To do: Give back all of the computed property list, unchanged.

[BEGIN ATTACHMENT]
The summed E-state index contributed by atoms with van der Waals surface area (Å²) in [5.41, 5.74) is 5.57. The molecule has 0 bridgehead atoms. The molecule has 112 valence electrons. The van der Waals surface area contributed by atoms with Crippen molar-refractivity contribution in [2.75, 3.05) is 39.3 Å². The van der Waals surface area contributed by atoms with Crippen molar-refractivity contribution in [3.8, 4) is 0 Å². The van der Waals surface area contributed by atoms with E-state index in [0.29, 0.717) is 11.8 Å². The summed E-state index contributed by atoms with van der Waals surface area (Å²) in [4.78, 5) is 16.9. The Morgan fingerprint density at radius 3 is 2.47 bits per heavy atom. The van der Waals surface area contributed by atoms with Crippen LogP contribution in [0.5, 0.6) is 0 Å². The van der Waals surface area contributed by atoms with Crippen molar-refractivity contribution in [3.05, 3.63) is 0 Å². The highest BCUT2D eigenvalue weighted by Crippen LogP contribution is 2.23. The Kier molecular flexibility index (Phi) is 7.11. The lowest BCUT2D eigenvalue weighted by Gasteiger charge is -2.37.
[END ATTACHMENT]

The summed E-state index contributed by atoms with van der Waals surface area (Å²) in [5.41, 5.74) is 5.57. The molecule has 0 bridgehead atoms. The molecule has 112 valence electrons. The van der Waals surface area contributed by atoms with Crippen molar-refractivity contribution in [2.75, 3.05) is 39.3 Å². The van der Waals surface area contributed by atoms with Crippen molar-refractivity contribution in [3.8, 4) is 0 Å². The van der Waals surface area contributed by atoms with E-state index in [0.29, 0.717) is 11.8 Å². The summed E-state index contributed by atoms with van der Waals surface area (Å²) in [4.78, 5) is 16.9. The Morgan fingerprint density at radius 3 is 2.47 bits per heavy atom. The van der Waals surface area contributed by atoms with Crippen LogP contribution in [0.5, 0.6) is 0 Å². The van der Waals surface area contributed by atoms with Crippen molar-refractivity contribution in [3.05, 3.63) is 0 Å². The highest BCUT2D eigenvalue weighted by Crippen LogP contribution is 2.23. The Kier molecular flexibility index (Phi) is 7.11. The lowest BCUT2D eigenvalue weighted by Gasteiger charge is -2.37.